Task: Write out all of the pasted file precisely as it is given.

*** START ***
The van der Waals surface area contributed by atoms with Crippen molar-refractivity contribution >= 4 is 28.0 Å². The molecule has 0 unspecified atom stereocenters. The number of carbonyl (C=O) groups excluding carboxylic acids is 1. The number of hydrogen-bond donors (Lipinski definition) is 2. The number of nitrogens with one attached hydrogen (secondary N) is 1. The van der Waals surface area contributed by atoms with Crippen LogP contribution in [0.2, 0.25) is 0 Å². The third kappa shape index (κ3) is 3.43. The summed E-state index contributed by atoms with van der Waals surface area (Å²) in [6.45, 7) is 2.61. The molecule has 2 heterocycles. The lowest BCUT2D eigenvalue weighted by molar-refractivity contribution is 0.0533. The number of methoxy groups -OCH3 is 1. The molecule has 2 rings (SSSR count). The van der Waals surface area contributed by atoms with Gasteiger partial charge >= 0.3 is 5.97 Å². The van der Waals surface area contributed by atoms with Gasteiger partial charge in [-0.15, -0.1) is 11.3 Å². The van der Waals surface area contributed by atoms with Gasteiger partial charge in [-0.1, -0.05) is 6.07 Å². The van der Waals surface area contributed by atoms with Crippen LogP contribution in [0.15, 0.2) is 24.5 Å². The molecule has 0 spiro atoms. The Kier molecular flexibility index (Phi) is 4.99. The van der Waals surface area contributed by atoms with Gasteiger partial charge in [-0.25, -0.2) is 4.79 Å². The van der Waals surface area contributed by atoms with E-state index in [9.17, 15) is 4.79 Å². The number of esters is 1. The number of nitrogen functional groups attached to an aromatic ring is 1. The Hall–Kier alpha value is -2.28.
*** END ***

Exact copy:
The van der Waals surface area contributed by atoms with Crippen molar-refractivity contribution >= 4 is 28.0 Å². The molecule has 0 unspecified atom stereocenters. The number of carbonyl (C=O) groups excluding carboxylic acids is 1. The number of hydrogen-bond donors (Lipinski definition) is 2. The number of nitrogens with one attached hydrogen (secondary N) is 1. The van der Waals surface area contributed by atoms with Crippen LogP contribution in [0.2, 0.25) is 0 Å². The third kappa shape index (κ3) is 3.43. The summed E-state index contributed by atoms with van der Waals surface area (Å²) in [6.45, 7) is 2.61. The molecule has 2 heterocycles. The lowest BCUT2D eigenvalue weighted by molar-refractivity contribution is 0.0533. The number of methoxy groups -OCH3 is 1. The molecule has 2 rings (SSSR count). The van der Waals surface area contributed by atoms with Gasteiger partial charge >= 0.3 is 5.97 Å². The van der Waals surface area contributed by atoms with Gasteiger partial charge in [-0.15, -0.1) is 11.3 Å². The van der Waals surface area contributed by atoms with Gasteiger partial charge in [-0.1, -0.05) is 6.07 Å². The van der Waals surface area contributed by atoms with Crippen LogP contribution in [0.15, 0.2) is 24.5 Å². The molecule has 0 spiro atoms. The Kier molecular flexibility index (Phi) is 4.99. The van der Waals surface area contributed by atoms with Gasteiger partial charge in [-0.25, -0.2) is 4.79 Å². The van der Waals surface area contributed by atoms with E-state index in [9.17, 15) is 4.79 Å². The number of esters is 1. The number of nitrogen functional groups attached to an aromatic ring is 1. The Hall–Kier alpha value is -2.28.